I would also like to point out that John 52:54 Does. Not. Exist. I can only assume that those numbers are significant to someone on the writing staff. I haven’t found any info on that bit of trivia, though.

The scene where we watch Mulder catalogue Scully’s file and store her personal effects is well done. It perfectly symbolizes the fact that she’s on his mind, but there’s nothing he can do about finding her at the moment.

Actually, why doesn’t Mulder check with MUFON or something? Hunt down Duane Barry’s abductee friends and try to pin down where they’re being taken? That’s why they put the “I” in the “FBI.”

Best Quotes:

John: When a snake eats a fly it’s not murder. It just is.
Mulder: Frogs eat flies.

—————-

John: Don’t you want to live forever?
Mulder: Well, not if drawstring pants come back into style.

—————-

Mulder: I’m familiar with proferia. It’s an affliction that causes lesions and blisters when skin is exposed to sunlight, not fourth degree burns. Sufferers may have a haema deficiency which can be supplemented by a small ingestion of blood, not the kind of blood-thirst that this man had. It’s probably ignorance of proferia as a disease that led to the creation of vampire myths in Asia in the middle ages. I had dismissed the possibility of the actual existence of such a creature as myth.
Dr. Browning: You are really upsetting me… on several levels.

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Conduit 1×3: I’ll send him a bundt cake.


They’re heeeere!

If the “Pilot” established that Samantha’s abduction was the driving force behind Mulder’s crusade, “Conduit” takes the idea further by proving that it’s also a deep source of emotional pain for him. While not the scariest or most inventive episode, “Conduit” successfully provides the groundwork for Fox Mulder’s character over the next 9 seasons and so it holds up over time.

There’s something touching about the way Scully, if she doesn’t directly stand up for Mulder, keeps Blevins from breaking his heart. Mulder doesn’t know it, but Scully’s trying to help him by asking her skeptical questions. She’s looking for a reason to defend this case to their superiors. Yes, Scully cares enough about Mulder’s feelings not to tell him what went on with Blevins. Apparently, she hasn’t forgotten their motel bonding in the “Pilot”. Even her later attempt to get him to stop looking for his sister was probably a well-meaning effort to end his suffering. Well-meaning. Misplaced.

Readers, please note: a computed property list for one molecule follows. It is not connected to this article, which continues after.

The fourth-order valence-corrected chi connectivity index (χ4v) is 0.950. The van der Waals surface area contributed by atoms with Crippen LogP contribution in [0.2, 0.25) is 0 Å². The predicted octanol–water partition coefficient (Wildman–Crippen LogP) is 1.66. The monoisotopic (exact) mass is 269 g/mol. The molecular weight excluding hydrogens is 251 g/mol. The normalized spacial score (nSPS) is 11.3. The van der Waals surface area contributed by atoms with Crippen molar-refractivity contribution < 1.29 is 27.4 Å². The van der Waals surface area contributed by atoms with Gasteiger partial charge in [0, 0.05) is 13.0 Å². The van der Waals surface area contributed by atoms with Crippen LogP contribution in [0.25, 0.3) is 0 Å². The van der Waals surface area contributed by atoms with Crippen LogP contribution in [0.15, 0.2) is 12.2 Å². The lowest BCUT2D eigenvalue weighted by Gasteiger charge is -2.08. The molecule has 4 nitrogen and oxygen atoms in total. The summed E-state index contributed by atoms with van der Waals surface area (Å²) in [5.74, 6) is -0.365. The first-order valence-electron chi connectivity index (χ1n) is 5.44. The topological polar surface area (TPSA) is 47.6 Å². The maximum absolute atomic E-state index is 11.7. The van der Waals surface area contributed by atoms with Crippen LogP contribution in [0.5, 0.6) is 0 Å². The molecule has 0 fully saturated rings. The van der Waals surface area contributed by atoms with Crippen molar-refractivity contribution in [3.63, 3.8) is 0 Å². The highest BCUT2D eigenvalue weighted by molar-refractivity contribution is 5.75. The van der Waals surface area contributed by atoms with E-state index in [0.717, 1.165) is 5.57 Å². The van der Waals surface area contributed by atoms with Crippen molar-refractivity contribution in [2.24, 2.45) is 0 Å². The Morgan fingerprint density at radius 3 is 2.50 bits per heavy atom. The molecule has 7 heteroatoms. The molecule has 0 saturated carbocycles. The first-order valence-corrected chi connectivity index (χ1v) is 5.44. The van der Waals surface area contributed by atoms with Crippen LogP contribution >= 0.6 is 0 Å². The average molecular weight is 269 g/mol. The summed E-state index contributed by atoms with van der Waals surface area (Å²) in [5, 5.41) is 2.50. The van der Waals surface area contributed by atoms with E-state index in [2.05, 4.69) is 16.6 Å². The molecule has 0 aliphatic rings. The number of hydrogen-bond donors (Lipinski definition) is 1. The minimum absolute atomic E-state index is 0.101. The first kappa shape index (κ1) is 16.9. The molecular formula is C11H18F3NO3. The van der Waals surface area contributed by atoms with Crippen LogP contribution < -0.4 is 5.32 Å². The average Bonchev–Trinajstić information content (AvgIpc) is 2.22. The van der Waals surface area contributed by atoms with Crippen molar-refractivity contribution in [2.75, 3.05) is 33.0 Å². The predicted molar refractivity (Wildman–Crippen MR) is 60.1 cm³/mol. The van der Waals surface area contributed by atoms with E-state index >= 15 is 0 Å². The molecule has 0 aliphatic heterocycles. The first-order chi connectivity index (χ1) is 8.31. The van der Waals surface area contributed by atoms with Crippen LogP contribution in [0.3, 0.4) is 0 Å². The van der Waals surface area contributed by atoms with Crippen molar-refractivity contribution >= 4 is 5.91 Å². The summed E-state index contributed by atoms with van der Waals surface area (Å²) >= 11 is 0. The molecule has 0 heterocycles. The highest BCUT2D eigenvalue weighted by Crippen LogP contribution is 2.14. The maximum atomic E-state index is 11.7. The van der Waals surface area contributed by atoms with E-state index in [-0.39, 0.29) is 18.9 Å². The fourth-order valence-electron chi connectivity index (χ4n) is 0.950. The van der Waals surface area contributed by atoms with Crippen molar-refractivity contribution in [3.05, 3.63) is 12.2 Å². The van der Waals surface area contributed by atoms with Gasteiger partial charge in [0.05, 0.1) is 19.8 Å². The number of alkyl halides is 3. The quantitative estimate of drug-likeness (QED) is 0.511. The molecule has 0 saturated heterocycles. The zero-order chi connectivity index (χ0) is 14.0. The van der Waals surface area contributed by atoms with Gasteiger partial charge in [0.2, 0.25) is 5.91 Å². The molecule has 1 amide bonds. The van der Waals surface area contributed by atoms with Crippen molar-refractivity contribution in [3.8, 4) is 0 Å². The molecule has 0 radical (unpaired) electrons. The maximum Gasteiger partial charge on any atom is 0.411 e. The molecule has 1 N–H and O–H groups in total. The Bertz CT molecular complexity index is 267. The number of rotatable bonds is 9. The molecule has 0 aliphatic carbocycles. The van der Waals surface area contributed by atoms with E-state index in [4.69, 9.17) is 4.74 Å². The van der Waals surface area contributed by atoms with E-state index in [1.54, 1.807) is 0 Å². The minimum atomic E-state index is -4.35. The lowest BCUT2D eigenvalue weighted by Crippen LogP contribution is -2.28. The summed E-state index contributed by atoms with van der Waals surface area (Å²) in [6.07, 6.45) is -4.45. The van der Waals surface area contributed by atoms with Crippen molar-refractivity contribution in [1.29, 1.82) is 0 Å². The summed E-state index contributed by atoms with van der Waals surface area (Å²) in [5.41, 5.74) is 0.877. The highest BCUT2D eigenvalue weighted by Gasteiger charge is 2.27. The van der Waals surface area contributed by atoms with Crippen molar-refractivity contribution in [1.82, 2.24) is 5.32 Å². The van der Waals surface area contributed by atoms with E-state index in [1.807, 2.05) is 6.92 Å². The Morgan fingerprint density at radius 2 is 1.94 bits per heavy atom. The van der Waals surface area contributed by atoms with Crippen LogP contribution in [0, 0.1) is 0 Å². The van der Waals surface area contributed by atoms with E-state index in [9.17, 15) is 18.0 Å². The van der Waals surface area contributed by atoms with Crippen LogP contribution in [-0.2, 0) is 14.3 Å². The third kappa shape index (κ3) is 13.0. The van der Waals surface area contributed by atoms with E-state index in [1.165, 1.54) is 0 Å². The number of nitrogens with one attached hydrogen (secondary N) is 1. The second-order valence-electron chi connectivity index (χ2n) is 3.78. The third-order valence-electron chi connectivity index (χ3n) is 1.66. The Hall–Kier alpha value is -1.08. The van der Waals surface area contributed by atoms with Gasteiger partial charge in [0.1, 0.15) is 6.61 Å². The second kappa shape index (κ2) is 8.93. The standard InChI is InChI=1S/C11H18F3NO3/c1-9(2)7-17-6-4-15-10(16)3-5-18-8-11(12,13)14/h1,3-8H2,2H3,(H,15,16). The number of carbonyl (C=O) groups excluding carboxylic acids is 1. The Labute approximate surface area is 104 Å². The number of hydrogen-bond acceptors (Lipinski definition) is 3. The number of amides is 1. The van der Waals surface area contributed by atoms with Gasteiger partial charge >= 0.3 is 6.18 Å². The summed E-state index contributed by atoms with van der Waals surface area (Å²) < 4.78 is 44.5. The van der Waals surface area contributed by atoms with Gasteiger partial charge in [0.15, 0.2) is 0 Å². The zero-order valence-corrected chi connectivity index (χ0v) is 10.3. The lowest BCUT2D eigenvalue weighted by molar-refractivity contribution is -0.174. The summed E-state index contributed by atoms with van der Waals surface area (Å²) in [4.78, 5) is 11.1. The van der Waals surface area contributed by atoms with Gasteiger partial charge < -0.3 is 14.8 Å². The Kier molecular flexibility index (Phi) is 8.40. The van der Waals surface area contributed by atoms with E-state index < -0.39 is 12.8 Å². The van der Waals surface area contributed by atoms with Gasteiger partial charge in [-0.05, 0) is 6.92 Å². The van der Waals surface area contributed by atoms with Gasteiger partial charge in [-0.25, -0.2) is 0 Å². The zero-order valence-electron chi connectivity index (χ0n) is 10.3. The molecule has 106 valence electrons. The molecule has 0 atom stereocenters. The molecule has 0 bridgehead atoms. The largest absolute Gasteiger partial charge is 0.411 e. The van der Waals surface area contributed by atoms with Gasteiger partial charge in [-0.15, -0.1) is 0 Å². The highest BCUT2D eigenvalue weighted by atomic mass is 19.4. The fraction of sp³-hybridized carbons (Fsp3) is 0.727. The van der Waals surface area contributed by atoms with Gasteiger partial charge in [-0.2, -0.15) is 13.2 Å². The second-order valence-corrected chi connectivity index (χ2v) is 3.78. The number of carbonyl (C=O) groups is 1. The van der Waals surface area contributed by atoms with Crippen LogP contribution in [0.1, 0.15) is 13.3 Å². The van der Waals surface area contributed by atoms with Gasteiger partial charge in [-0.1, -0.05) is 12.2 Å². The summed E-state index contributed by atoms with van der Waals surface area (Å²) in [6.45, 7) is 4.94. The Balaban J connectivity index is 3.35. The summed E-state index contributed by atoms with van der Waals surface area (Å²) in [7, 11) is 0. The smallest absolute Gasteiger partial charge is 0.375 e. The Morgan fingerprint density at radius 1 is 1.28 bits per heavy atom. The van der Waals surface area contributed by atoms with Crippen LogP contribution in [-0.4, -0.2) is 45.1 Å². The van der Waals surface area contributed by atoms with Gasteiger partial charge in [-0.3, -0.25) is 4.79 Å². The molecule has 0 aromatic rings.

Call me over-analytical, but I think this exploration of Mulder’s motivations means that other aspects of the series make more sense as well. Most notably, Mulder’s pain over Samantha’s abduction is easily identifiable with his innate empathy for anything that hurts, be it man or beast. This plays out all the way into Season 8’s “The Gift” (8×11).

In particular, Mulder has the oftentimes irritating desire to rescue maidens all forlorn. No Rapunzels, mind you. They might be in distress but the women Mulder feels drawn to are hardly damsels, they’re damaged. And they are legion… “3” (2×7), “Oubliette” (3×8), “The Field Where I Died” (4×5), “Mind’s Eye” (5×16) and we could keep going. Conduit’s Ruby Morris is the forerunner of all these. Somehow these troubled women are the way that Mulder sees his sister; left to rot, ignored or shunned by the rest of society. I won’t go too much into it here, there are still 9 seasons to go. But it’s gratifying to see the character continuity the show was able to maintain despite the army of writers that came and went.

This episode contains, for me, one of the most uncomfortable moments in the entire series. Scully crossed a line here. She had no business telling Mulder to stop looking for his sister. Who is Scully at this point, to Mulder, that she can take that kind of liberty? This isn’t her emotional battle and she hasn’t been with Mulder long enough in the trenches for her angry plea to carry any wait. I think she’s aware of it since for the rest of the episode she’s more subdued and less argumentative. The expression on Mulder’s face makes you wonder for a moment if he’ll ever forgive Scully. It’s a testament to the trust they’ve already built that he ever lets her in again. But he does, even before the end of the episode. As much as I love Scully, I hope she felt guilty. (Not too guilty, though. She did allow Mulder that illegal grave dig, after all.)